Note: This was posted before the restaurant closed. It has now reopened under Hagar’s son’s ownership and has dropped “Rockin'” from the name. Here’s an article about it.
For my 100th post I visited what was arguably one of the most publicly anticipated restaurants in recent memory, Sammy’s Rockin’ Island Bar & Grill. For a while leading up to the grand opening about two months ago it seemed I couldn’t go more than a week without seeing some article or news story about it. The city even gave Sammy Hagar a “key to the city” and declared September 15th, 2012 Sammy Hagar Day. I found the last bit a little silly, but it’s something to keep the city officials busy I suppose 😉
I skipped out on the big opening party and didn’t really think much of it until it came up when I asked for suggestions on Facebook of where to go next. Along with Four Sisters Cafe I wanted to give them some time to settle in. Anyway, last Sunday evening I met my parents here for dinner. We arrived at about 5:30pm and were seated immediately. Given it was a Sunday they weren’t very busy, I’d estimate they were maybe around 20% occupied at the most.
As you turn into the dining room from the entryway you immediately see the large stage where they have live music a couple times a week (I feel like I heard one of the staff say Thursday and Saturday nights, but check their events page). This is surrounded by the main dining area. Directly across from the stage on the opposite wall is a long, fully stocked bar. To the back and upstairs above the kitchen is more seating and what looked like a second, smaller bar. Finally at the front there is another upstairs dining area with views of Vernon St and the stage. 80’s rock was playing over the speakers, though not very loudly. Overall I’d say the noise level was less than a TGI Fridays type of restaurant, though it was a little slow and of course there was no band this night.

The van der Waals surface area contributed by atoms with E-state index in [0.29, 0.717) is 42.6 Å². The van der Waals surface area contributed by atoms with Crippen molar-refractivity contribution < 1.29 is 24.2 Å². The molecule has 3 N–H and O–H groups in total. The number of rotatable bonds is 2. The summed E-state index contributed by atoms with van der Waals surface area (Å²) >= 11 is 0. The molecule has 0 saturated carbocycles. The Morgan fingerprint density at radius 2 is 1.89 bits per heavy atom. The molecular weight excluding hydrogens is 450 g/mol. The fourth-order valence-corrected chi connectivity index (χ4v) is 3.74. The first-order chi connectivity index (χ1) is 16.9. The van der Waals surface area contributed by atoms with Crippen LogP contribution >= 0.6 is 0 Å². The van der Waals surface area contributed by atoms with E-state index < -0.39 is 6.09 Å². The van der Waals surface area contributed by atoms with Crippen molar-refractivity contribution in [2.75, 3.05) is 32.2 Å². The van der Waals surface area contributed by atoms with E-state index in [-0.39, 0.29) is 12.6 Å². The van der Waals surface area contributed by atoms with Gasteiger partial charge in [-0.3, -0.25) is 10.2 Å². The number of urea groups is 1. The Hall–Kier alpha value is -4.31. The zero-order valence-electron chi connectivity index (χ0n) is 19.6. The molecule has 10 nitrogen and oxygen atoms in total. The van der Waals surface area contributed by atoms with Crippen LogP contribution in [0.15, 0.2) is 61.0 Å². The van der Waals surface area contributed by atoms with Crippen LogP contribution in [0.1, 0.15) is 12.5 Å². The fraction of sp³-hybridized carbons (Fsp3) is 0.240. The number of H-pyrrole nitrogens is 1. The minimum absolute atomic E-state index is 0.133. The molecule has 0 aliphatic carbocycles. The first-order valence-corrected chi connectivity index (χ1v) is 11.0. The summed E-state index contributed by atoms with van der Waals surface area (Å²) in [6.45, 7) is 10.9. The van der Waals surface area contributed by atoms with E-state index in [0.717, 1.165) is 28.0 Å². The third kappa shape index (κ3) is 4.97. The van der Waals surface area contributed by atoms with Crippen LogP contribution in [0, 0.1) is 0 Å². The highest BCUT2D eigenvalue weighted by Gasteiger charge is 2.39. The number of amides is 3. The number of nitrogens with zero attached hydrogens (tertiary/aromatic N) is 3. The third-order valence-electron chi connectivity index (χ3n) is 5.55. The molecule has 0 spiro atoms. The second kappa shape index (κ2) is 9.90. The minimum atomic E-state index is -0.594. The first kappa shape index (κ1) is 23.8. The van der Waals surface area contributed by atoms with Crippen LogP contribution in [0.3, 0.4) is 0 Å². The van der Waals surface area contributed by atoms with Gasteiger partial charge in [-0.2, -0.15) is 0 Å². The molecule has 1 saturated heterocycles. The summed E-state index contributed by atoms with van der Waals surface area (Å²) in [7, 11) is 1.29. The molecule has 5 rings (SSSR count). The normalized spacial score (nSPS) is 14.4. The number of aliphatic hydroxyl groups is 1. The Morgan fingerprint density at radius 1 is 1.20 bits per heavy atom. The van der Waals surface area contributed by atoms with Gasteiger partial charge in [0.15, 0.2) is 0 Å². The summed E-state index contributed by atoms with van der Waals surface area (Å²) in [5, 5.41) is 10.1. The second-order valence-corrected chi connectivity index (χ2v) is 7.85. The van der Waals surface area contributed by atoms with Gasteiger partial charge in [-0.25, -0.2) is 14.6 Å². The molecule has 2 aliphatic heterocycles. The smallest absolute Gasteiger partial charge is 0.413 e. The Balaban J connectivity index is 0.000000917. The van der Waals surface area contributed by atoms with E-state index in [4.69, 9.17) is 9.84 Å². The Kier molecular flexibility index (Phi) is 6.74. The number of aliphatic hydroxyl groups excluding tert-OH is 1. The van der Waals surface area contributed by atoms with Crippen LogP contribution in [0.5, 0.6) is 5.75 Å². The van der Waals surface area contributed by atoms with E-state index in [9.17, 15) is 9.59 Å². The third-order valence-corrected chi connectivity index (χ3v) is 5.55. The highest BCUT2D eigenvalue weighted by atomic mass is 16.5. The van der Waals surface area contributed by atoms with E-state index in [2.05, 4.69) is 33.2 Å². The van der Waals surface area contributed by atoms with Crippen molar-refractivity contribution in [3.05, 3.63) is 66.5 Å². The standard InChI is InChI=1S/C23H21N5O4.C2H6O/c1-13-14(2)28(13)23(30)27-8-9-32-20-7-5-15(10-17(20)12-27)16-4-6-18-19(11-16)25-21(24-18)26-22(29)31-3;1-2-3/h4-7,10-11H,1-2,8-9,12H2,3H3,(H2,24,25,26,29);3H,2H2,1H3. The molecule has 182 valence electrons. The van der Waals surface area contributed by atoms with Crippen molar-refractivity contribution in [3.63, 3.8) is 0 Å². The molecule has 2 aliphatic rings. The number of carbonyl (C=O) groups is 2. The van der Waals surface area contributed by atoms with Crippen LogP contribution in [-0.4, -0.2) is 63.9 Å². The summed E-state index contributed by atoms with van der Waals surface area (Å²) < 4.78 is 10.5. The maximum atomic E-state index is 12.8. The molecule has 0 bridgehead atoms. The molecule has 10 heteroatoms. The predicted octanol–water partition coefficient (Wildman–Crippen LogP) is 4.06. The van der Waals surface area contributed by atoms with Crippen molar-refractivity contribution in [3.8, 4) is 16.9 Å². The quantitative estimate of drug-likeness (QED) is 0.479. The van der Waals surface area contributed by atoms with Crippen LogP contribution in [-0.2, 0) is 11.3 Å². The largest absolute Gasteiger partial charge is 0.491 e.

Our server came by and took our drink orders pretty quickly. They have a decent beer and wine selection, though I went with a Pibb. With our drinks we received a little bowl of chips. It took me a moment to realize they weren’t the typical tortilla chips you might expect, instead they were potato chips. Really crunchy potato chips. Kind of odd, but they were good. Our server asked if we were ready or needed some time. We did need a little more time but put in for a couple appetizers, Guacamole & Chips (cilantro, lime, green chile, pico de gallo, just-made tortilla chips) and Spam Musubi (Nori wrapped sushi rice and grilled spam). The Guacamole came out right after we placed our main orders and continued the trend I’ve been noticing lately of good potions and excellent quality. This one is up there with Zocalo and Yard House. We actually had so much that we didn’t even finish it, even though I did try to give it a final go before we left. The chips weren’t great, but they weren’t bad either, they were just…chips.
The Spam Masubi was delayed to the point that it ended up arriving at the same time as our entrees, which was slightly annoying but not a big deal. The plate contained three pieces of fried spam strapped atop beds of sushi rice by strips of nori, all over a thin drizzle of a familiar tasting sweet syrup that I don’t know the name of. I’ve been on a bit of a Spam kick lately for some reason. It’s something I never really had growing up and only tried it a couple times over the last decade or so, so I’ve been picking some up now and then lately. This scratched that itch for a while because that’s basically all it is. The presentation is nice but it’s pretty much just that uniquely salty Spam flavor with a little sweetness from the syrup. That said I’d probably still order it again, I enjoyed it.